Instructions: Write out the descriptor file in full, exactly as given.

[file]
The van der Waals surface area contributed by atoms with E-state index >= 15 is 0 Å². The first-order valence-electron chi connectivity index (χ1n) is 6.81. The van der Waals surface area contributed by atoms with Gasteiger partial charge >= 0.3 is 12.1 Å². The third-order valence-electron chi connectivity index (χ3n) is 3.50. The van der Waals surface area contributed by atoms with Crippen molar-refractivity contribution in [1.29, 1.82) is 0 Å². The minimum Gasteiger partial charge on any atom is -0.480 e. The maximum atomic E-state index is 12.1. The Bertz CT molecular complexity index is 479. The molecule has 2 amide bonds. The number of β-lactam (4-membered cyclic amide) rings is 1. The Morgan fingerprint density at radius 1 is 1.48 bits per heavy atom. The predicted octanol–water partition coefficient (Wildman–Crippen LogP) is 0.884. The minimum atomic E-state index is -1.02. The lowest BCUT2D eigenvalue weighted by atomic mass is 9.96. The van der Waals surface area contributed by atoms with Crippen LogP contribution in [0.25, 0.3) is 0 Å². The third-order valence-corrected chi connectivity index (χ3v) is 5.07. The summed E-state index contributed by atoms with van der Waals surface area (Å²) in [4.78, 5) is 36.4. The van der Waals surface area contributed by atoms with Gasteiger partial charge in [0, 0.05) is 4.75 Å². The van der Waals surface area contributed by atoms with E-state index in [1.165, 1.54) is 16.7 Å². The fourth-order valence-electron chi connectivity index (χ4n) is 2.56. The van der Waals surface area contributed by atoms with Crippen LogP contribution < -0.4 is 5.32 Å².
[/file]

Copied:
The van der Waals surface area contributed by atoms with E-state index >= 15 is 0 Å². The first-order valence-electron chi connectivity index (χ1n) is 6.81. The van der Waals surface area contributed by atoms with Gasteiger partial charge >= 0.3 is 12.1 Å². The third-order valence-electron chi connectivity index (χ3n) is 3.50. The van der Waals surface area contributed by atoms with Crippen molar-refractivity contribution in [1.29, 1.82) is 0 Å². The minimum Gasteiger partial charge on any atom is -0.480 e. The maximum atomic E-state index is 12.1. The Bertz CT molecular complexity index is 479. The molecule has 2 amide bonds. The number of β-lactam (4-membered cyclic amide) rings is 1. The Morgan fingerprint density at radius 1 is 1.48 bits per heavy atom. The predicted octanol–water partition coefficient (Wildman–Crippen LogP) is 0.884. The minimum atomic E-state index is -1.02. The lowest BCUT2D eigenvalue weighted by atomic mass is 9.96. The van der Waals surface area contributed by atoms with Crippen LogP contribution in [0.25, 0.3) is 0 Å². The third-order valence-corrected chi connectivity index (χ3v) is 5.07. The summed E-state index contributed by atoms with van der Waals surface area (Å²) in [4.78, 5) is 36.4. The van der Waals surface area contributed by atoms with Gasteiger partial charge in [0, 0.05) is 4.75 Å². The van der Waals surface area contributed by atoms with E-state index in [1.165, 1.54) is 16.7 Å². The fourth-order valence-electron chi connectivity index (χ4n) is 2.56. The van der Waals surface area contributed by atoms with Crippen LogP contribution < -0.4 is 5.32 Å².